Effective cash management involves analyzing and adjusting cash flows in relation to and in anticipation of changing market conditions. Daniel E. Stansky, founding partner of The SCA Group, LLC, a provider of comprehensive board and management advisory services for public and private companies, warns that failure to monitor changes in receipts and disbursements over time—and an inability to be ready with tactical shifts that can be deployed quickly and selectively within the customer and vendor base—can create liquidity problems that may not be easily fixed within the structure of working capital financing.

Dan Stansky
Dan Stansky
Partner, The SCA Group
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The gap between cash inflows and outflows should be monitored closely. Businesses need to keep a close eye on what consultant and author Ana Weber-Haber, founder and president of E-Play Magazine Corp., calls “the cash flow scale.”* The gap between inflow and outflow can be characterized as positive, safe or negative, and the scale can be tipped in one direction or another by various factors. Some of these, such as the need to purchase large amounts of materials before production, are controllable to some extent by the business. Others—such as an increase in slow-paying customers due to a general economic or industry sector downturn—are harder to plan for.

To tailor cash strategies around economic conditions, you’ll need a solid grasp of your business’s cash conversion cycle and the amount of time that elapses between the completion of a sale and when funds are actually received. “It’s crucial to make the cash conversion period as short as possible,” says Andrew Schrage, owner and editor in chief of Money Crashers, a financial advice Web site. “No matter how large your sales volume, if you can’t effectively collect on those sales, your cash flow will suffer, and that can make it impossible to manage efficiently.”

Make note of the formula for determining a cash conversion cycle: Add the number of days’ inventory outstanding to days’ sales outstanding, plus days’ payable outstanding, which is a negative factor. Companies typically exhibit a cash conversion cycle driven by the mix of products or projects purchased, and they rely on a stable formula, Stansky says. “When this mix is disrupted, the impact on the cash conversion cycle can be dramatic. The primary advantage of shortening the cash conversion cycle is the ability to quickly redeploy cash in response to changes in market opportunity without requiring external capital financing.”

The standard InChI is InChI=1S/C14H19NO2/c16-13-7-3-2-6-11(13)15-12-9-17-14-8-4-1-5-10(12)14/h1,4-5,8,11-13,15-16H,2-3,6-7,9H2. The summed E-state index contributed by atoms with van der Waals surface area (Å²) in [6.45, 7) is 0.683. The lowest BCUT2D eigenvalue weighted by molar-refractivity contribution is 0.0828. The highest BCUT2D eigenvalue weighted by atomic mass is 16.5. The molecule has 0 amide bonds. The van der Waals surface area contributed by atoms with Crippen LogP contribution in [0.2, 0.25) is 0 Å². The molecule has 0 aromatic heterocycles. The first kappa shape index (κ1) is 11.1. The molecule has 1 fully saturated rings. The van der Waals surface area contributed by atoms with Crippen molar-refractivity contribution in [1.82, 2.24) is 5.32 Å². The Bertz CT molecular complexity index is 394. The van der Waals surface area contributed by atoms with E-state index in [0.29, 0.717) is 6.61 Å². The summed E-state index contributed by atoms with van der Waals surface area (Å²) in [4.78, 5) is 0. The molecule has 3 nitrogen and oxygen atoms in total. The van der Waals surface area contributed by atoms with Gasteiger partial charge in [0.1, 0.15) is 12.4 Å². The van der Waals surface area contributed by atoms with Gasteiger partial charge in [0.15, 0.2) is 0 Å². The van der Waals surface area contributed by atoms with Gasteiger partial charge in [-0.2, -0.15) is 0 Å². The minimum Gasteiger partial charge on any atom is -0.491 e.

Maintaining positive cash flow gives a business the greatest flexibility in tailoring responses to changing economic conditions. This may involve juggling collection and disbursement policies based on cash flow and sales projections and vendor commitment reports. But relationships must also be factored into your planning. “This is the most delicate area contributing to a healthy cash flow,” Weber-Haber says. Demonstrate integrity in meeting your obligations, take advantage of discounts offered for early payments, and maintain ongoing communication with vendors and creditors. On the customer side, extend terms and discount allowances when needed to get cash in early and keep the cash flow scale on the positive side, Weber-Haber advises.

Prompt invoicing, requesting partial payment up front, rewarding quick payment, deferring accounts payable and stepping up collections efforts are all strategies worth considering in various circumstances. “Consistent collections efforts are now requisite, as anything less will result in customers delaying resolution of disputed invoices,” Stansky says. “A business can no longer relegate cash management to the treasury department. The CFO must have metrics in place to monitor the cash conversion cycle and to supplement the enforcement of the business’s loan covenants.”

* Ana Weber-Haber, with Shel Horowitz, The Money Flow: How to Make Money Your Friend and Ally, Have a Great Life, and Improve the World. New York: Morgan James, 2013.